If the bill passes, it is presented to the Yang di-Pertuan Agong who has 30 days to consider the bill. Should he disagree with it, he returns it to Parliament with a list of suggested amendments. Parliament must then reconsider the bill and its proposed amendments and return it to the King within 30 days if they pass it again. The King then has another 30 days to give the royal assent; otherwise, it passes into law. The law does not take effect until it is published in the Government Gazette.[5]

The government attempts to maintain top secrecy regarding bills debated; MPs generally receive copies of bills only a few days before they are debated, and newspapers are rarely provided with copies of the bills before they are debated. In some cases, such as a 1968 amendment to the Constitution, an MP may be presented with a bill to be debated on the same day it is tabled, and all three readings may be carried out that day itself.[6] In rare circumstances, the government may release a White paper containing particular proposals that will eventually be incorporated into a bill; this has been done for legislation such as the Universities and University Colleges Act.[7]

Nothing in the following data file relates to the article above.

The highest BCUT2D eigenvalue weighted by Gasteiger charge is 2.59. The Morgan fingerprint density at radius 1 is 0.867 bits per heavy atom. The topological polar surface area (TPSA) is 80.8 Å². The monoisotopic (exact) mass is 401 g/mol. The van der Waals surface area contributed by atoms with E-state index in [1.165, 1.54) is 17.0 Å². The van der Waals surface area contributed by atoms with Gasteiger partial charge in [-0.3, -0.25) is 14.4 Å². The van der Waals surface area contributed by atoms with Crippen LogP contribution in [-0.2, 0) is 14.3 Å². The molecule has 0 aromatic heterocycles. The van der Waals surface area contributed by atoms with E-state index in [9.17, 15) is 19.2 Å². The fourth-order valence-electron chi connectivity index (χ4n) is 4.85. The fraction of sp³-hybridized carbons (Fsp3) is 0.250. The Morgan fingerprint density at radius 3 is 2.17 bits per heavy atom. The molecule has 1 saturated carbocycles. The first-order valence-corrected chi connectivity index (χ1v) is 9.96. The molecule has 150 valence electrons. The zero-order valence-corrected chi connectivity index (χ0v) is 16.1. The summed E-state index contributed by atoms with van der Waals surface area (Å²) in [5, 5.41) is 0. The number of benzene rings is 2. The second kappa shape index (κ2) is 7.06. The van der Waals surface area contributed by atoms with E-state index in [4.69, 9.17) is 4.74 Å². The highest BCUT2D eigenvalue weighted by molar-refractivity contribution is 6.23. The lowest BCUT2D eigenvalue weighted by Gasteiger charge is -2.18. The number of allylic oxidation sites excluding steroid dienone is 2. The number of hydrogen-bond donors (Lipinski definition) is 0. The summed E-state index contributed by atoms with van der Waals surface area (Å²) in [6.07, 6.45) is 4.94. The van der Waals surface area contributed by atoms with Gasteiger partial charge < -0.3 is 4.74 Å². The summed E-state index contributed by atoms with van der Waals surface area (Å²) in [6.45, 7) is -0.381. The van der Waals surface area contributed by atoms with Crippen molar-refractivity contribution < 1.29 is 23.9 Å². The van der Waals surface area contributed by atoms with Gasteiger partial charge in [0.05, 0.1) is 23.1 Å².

Although the process above assumes only the government can propose bills, there also exists a process for private member's bills. However, unlike most other legislatures following the Westminster system, few members of Parliament actually introduce bills.[8] To present a private member's bill, the member in question must seek the leave of the House in question to debate the bill before it is moved. Originally, it was allowed to debate the bill in the process of seeking leave, but this process was discontinued by an amendment to the Standing Orders of the Dewan Rakyat.[9] It is also possible for members of the Dewan Negara to initiate bills; however, only cabinet ministers are permitted to move finance-related bills, which must be tabled in the Dewan Rakyat.[10]